The importance of calcium intake

You all know that calcium is necessary and necessary for the body. If you want to know more about this, then follow the content. Calcium is the best-selling supplement in the world.

The mineral calcium is known for its key role in bone health. Also, calcium helps regulate heart rate, muscle performance, and more. Due to the benefits of calcium for human health, calcium tablets are one of the best-selling supplements in the world.

Why do people take calcium?

Calcium is essential for the growth of new bones and maintaining bone strength. Calcium supplements are common for the treatment and prevention of osteoporosis – weak and brittle bones – and its precursor, osteopenia.
Calcium is also used for many other diseases. Calcium is the main component of many antacids. Doctors also use calcium to control high amounts of magnesium, phosphorus and potassium in the blood. Evidence suggests that calcium can help prevent or control high blood pressure. This substance can also reduce the symptoms of premenstrual syndrome and play a role in the prevention of certain cancers. For example, calcium along with vitamin D can help reduce the risk of breast cancer in premenopausal women. However, data on postmenopausal women are not yet conclusive. Also, calcium has been investigated for other uses such as helping to lose weight, but so far, these studies have not reached a definitive conclusion.
Postmenopausal women are most at risk of calcium deficiency. Since dairy products are one of the most common sources of calcium, those who suffer from lactose intolerance or are vegetarians are also more at risk of calcium deficiency.

How much calcium should we consume?

Health centers have established a standard for Adequate Intake (AI) of calcium. Getting this amount of calcium in your diet, with or without supplements, can be enough to keep your bones healthy. The doctor may prescribe higher amounts.

age category Calcium: Sufficient intake (AI)
0 to 6 months 210 mg per day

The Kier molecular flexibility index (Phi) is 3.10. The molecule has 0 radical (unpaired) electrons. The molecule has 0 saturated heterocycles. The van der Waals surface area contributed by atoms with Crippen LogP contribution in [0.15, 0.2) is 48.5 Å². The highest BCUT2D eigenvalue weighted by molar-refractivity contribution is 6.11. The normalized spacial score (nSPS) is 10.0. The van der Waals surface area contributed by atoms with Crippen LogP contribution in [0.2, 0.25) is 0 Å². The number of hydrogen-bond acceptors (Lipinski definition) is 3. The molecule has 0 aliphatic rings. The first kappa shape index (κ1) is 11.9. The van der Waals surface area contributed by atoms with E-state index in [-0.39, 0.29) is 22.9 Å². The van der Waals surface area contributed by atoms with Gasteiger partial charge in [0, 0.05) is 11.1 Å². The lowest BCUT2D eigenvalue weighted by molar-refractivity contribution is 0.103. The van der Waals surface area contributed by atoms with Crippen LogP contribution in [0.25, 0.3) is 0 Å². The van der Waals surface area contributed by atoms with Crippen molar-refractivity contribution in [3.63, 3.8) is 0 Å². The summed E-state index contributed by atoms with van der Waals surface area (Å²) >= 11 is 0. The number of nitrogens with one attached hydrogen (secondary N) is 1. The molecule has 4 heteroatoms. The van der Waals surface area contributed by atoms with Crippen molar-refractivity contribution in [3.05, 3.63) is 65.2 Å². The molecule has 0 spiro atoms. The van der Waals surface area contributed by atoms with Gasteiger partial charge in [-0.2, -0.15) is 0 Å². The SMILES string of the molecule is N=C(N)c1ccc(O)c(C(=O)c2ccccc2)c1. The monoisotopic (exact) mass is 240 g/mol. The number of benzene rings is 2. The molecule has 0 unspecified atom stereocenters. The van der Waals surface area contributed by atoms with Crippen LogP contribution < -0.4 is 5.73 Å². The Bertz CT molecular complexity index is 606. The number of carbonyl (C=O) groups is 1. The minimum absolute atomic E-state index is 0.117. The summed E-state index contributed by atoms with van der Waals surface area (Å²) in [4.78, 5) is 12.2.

7 to 12 months 270 mg per day
1 to 3 years 700 mg per day
4 to 8 years 1000 mg per day
9 to 18 years 1300 mg per day
19 to 50 years 1000 mg per day
51 years old and above 1200 mg per day

Pregnant or lactating women do not need extra calcium. The Tolerable Upper Intake Level (UL) is actually the highest amount of calcium that a person can safely consume. For calcium, this is 2,500 mg/day for adults and children over 1 year of age.
In general, it is best to take calcium supplements with food. For better absorption, do not take more than 500 mg per serving. Divide higher doses into several meals throughout the day. In order for the body to use calcium properly, you must also consume enough vitamin D and magnesium.

Can calcium be obtained naturally from foods?

Good sources of calcium include:
• Lion
• Cheese
• yogurt
• Broccoli, kale, and Chinese cabbage
• Cereals, juices, soy products and other foods enriched with calcium
• Tofu
According to experts, most adults do not consume enough calcium. Although improving diet can be helpful, many people also need to use calcium supplements.

What are the dangers of calcium consumption?

side effects. In normal doses, calcium supplements can cause bloating, gas, and constipation. Very high doses of calcium can cause kidney stones. In some people whose diet is high in calcium and who also use calcium supplements, cases of increased risk of heart attack and stroke have been seen, but the exact accuracy of this information is not yet confirmed by all experts.
Interferences. If you regularly take any prescription or over-the-counter medications, talk to your doctor about taking a calcium supplement. Calcium can interact with medications for heart disease, diabetes, epilepsy, and other conditions. High doses of vitamin D can lead to dangerously high calcium levels. High doses of calcium can also interfere with the absorption of other minerals such as iron and zinc. In general, take calcium one to two hours apart from other supplements or medications. If taken at the same time, calcium can limit these products and cause them not to be directly absorbed and excreted from the body.
dangers: People with kidney disease, heart disease, sarcoidosis, or bone tumors should not take calcium supplements unless directed to do so by a doctor.
Excessive consumption. Increased levels of calcium in the blood can cause nausea, dry mouth, abdominal pain, irregular heartbeat, dizziness, and even death. There is no need to use products called “coral calcium”. Some claims that coral calcium is better than regular calcium are unfounded. Also, coral calcium products may contain lethal amounts of the metal lead.


August 24, 1394 15:54

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